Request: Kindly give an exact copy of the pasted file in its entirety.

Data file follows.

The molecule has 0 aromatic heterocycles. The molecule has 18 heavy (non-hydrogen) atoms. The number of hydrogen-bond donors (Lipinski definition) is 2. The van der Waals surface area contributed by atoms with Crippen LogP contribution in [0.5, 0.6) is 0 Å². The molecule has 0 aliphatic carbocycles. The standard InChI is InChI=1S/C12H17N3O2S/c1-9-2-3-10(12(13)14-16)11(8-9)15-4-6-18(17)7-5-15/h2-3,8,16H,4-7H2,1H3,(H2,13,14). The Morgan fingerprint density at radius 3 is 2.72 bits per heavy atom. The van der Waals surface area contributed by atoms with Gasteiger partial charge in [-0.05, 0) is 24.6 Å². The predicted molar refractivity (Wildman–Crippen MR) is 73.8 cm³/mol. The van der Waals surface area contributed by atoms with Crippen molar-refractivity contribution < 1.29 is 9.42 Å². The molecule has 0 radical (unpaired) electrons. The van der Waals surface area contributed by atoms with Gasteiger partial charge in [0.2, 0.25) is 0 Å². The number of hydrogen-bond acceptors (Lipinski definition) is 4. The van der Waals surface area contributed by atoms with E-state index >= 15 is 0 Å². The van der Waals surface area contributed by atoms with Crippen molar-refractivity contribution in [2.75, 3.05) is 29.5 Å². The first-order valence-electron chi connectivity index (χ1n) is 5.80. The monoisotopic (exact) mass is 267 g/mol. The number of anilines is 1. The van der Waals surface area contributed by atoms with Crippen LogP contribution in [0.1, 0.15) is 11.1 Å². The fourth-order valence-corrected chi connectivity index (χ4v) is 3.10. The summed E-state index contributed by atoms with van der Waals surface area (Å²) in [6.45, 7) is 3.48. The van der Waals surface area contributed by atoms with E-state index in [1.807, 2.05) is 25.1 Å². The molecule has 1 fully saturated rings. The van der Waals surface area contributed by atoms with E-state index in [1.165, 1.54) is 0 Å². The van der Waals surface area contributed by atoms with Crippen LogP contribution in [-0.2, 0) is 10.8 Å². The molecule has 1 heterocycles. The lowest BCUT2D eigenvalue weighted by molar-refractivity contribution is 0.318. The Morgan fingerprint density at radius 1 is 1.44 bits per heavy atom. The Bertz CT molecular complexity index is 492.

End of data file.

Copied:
The molecule has 0 aromatic heterocycles. The molecule has 18 heavy (non-hydrogen) atoms. The number of hydrogen-bond donors (Lipinski definition) is 2. The van der Waals surface area contributed by atoms with Crippen LogP contribution in [0.5, 0.6) is 0 Å². The molecule has 0 aliphatic carbocycles. The standard InChI is InChI=1S/C12H17N3O2S/c1-9-2-3-10(12(13)14-16)11(8-9)15-4-6-18(17)7-5-15/h2-3,8,16H,4-7H2,1H3,(H2,13,14). The Morgan fingerprint density at radius 3 is 2.72 bits per heavy atom. The van der Waals surface area contributed by atoms with Gasteiger partial charge in [-0.05, 0) is 24.6 Å². The predicted molar refractivity (Wildman–Crippen MR) is 73.8 cm³/mol. The van der Waals surface area contributed by atoms with Crippen molar-refractivity contribution < 1.29 is 9.42 Å². The molecule has 0 radical (unpaired) electrons. The van der Waals surface area contributed by atoms with Gasteiger partial charge in [0.2, 0.25) is 0 Å². The number of hydrogen-bond acceptors (Lipinski definition) is 4. The van der Waals surface area contributed by atoms with E-state index >= 15 is 0 Å². The van der Waals surface area contributed by atoms with Crippen molar-refractivity contribution in [2.75, 3.05) is 29.5 Å². The first-order valence-electron chi connectivity index (χ1n) is 5.80. The monoisotopic (exact) mass is 267 g/mol. The number of anilines is 1. The van der Waals surface area contributed by atoms with Crippen LogP contribution in [0.1, 0.15) is 11.1 Å². The fourth-order valence-corrected chi connectivity index (χ4v) is 3.10. The summed E-state index contributed by atoms with van der Waals surface area (Å²) in [6.45, 7) is 3.48. The van der Waals surface area contributed by atoms with E-state index in [1.807, 2.05) is 25.1 Å². The molecule has 1 fully saturated rings. The van der Waals surface area contributed by atoms with E-state index in [1.165, 1.54) is 0 Å². The van der Waals surface area contributed by atoms with Crippen LogP contribution in [-0.2, 0) is 10.8 Å². The molecule has 1 heterocycles. The lowest BCUT2D eigenvalue weighted by molar-refractivity contribution is 0.318. The Morgan fingerprint density at radius 1 is 1.44 bits per heavy atom. The Bertz CT molecular complexity index is 492.